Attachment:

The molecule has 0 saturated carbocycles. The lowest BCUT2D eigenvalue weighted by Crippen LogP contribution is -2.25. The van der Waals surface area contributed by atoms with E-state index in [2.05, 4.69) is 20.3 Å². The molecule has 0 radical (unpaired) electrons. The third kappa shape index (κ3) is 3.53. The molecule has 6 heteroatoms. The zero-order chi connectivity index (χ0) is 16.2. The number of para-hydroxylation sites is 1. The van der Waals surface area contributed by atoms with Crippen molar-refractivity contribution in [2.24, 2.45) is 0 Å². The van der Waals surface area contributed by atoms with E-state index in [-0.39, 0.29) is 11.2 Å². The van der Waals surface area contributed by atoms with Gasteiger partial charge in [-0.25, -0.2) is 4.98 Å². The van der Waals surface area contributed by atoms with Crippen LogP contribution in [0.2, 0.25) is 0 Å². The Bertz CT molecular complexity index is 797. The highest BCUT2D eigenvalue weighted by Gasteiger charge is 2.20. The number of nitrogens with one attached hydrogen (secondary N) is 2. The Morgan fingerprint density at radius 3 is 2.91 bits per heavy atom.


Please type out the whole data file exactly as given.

The molecule has 0 saturated carbocycles. The lowest BCUT2D eigenvalue weighted by Crippen LogP contribution is -2.25. The van der Waals surface area contributed by atoms with E-state index in [2.05, 4.69) is 20.3 Å². The molecule has 0 radical (unpaired) electrons. The third kappa shape index (κ3) is 3.53. The molecule has 6 heteroatoms. The zero-order chi connectivity index (χ0) is 16.2. The number of para-hydroxylation sites is 1. The van der Waals surface area contributed by atoms with Crippen molar-refractivity contribution in [2.24, 2.45) is 0 Å². The van der Waals surface area contributed by atoms with E-state index in [-0.39, 0.29) is 11.2 Å². The van der Waals surface area contributed by atoms with Gasteiger partial charge in [-0.25, -0.2) is 4.98 Å². The van der Waals surface area contributed by atoms with Crippen LogP contribution in [0.2, 0.25) is 0 Å². The Bertz CT molecular complexity index is 797. The highest BCUT2D eigenvalue weighted by Gasteiger charge is 2.20. The number of nitrogens with one attached hydrogen (secondary N) is 2. The Morgan fingerprint density at radius 3 is 2.91 bits per heavy atom.